8 Core Beliefs of Extraordinary Bosses

1. Business is an ecosystem, not a battlefield.

Average bosses see business as a conflict between companies, departments and groups.

Extraordinary bosses see business as a symbiosis where the most diverse firm is most likely to survive and thrive. They naturally create teams that adapt easily to new markets and can quickly form partnerships with other companies, customers … and even competitors.

2. A company is a community, not a machine.

Average bosses consider their company to be a machine with employees as cogs. They create rigid structures with rigid rules.

Extraordinary bosses see their company as a collection of individual hopes and dreams, all connected to a higher purpose. They inspire employees to dedicate themselves to the success of their peers and therefore to the community–and company–at large.

3. Management is service, not control.

Average bosses want employees to do exactly what they’re told.

Extraordinary bosses set a general direction and then commit themselves to obtaining the resources that their employees need to get the job done. They push decision making downward, allowing teams form their own rules and intervening only in emergencies.

4. My employees are my peers, not my children.

Average bosses see employees as inferior, immature beings who simply can’t be trusted if not overseen by a patriarchal management. Employees take their cues from this attitude, expend energy on looking busy and covering their behinds.

Extraordinary bosses treat every employee as if he or she were the most important person in the firm.

5. Motivation comes from vision, not from fear.

Average bosses see fear–of getting fired, of ridicule, of loss of privilege–as a crucial way to motivate people. As a result, employees and managers alike become paralyzed and unable to make risky decisions.

Extraordinary bosses inspire people to see a better future and how they’ll be a part of it.

6. Change equals growth, not pain.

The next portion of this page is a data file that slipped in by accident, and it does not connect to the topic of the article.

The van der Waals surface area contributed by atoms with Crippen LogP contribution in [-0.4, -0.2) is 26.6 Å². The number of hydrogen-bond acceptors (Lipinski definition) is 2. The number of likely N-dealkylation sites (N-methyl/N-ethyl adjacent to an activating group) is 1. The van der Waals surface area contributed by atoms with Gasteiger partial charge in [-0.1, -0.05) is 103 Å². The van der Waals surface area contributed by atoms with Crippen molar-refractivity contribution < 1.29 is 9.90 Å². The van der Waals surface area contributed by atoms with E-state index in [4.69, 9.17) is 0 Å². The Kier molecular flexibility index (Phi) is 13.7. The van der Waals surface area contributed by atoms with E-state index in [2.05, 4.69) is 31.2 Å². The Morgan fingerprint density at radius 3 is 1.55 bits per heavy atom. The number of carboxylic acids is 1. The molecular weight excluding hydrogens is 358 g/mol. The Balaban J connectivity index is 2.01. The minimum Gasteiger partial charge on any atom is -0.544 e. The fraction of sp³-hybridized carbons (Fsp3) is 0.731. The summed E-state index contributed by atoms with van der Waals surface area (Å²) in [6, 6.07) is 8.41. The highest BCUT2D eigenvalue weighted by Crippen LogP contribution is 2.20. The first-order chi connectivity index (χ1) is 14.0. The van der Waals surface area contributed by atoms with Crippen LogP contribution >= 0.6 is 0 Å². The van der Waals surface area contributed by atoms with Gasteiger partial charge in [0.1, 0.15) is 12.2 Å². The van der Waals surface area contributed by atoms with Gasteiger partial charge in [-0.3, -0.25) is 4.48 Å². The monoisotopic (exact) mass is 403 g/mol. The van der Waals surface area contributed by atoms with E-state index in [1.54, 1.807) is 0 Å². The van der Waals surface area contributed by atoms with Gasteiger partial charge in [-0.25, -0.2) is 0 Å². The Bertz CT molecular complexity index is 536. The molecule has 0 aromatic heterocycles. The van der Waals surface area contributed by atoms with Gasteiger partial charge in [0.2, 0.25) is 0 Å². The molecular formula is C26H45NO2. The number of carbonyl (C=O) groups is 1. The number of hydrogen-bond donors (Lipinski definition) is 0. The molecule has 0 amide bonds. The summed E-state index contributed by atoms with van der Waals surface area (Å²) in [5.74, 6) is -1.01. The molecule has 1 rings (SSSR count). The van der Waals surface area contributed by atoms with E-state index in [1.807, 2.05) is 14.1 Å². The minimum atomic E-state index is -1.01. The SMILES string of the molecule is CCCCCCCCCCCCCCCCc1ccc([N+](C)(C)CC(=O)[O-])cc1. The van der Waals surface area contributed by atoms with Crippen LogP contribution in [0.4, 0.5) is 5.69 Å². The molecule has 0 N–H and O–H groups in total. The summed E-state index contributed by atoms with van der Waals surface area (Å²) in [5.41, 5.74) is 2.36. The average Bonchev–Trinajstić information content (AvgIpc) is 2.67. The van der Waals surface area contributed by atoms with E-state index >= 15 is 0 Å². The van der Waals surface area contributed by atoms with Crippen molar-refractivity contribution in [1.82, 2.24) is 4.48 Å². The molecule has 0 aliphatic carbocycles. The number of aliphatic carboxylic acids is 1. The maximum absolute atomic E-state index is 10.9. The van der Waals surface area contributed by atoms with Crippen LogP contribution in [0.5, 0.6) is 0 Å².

Average bosses see change as both complicated and threatening, something to be endured only when a firm is in desperate shape. They subconsciously torpedo change … until it’s too late.

Extraordinary bosses see change as an inevitable part of life. While they don’t value change for its own sake, they know that success is only possible if employees and organization embrace new ideas and new ways of doing business.

7. Technology offers empowerment, not automation.

Average bosses adhere to the old IT-centric view that technology is primarily a way to strengthen management control and increase predictability. They install centralized computer systems that dehumanize and antagonize employees.

Extraordinary bosses see technology as a way to free human beings to be creative and to build better relationships. They adapt their back-office systems to the tools, like smartphones and tablets, that people actually want to use.

8. Work should be fun, not mere toil.

Average bosses buy into the notion that work is, at best, a necessary evil.

Extraordinary bosses see work as something that should be inherently enjoyable–and believe therefore that the most important job of manager is, as far as possible, to put people in jobs that can and will make them truly happy.

Taken from: http://www.inc.com/geoffrey-james/8-core-beliefs-of-extraordinary-bosses.html

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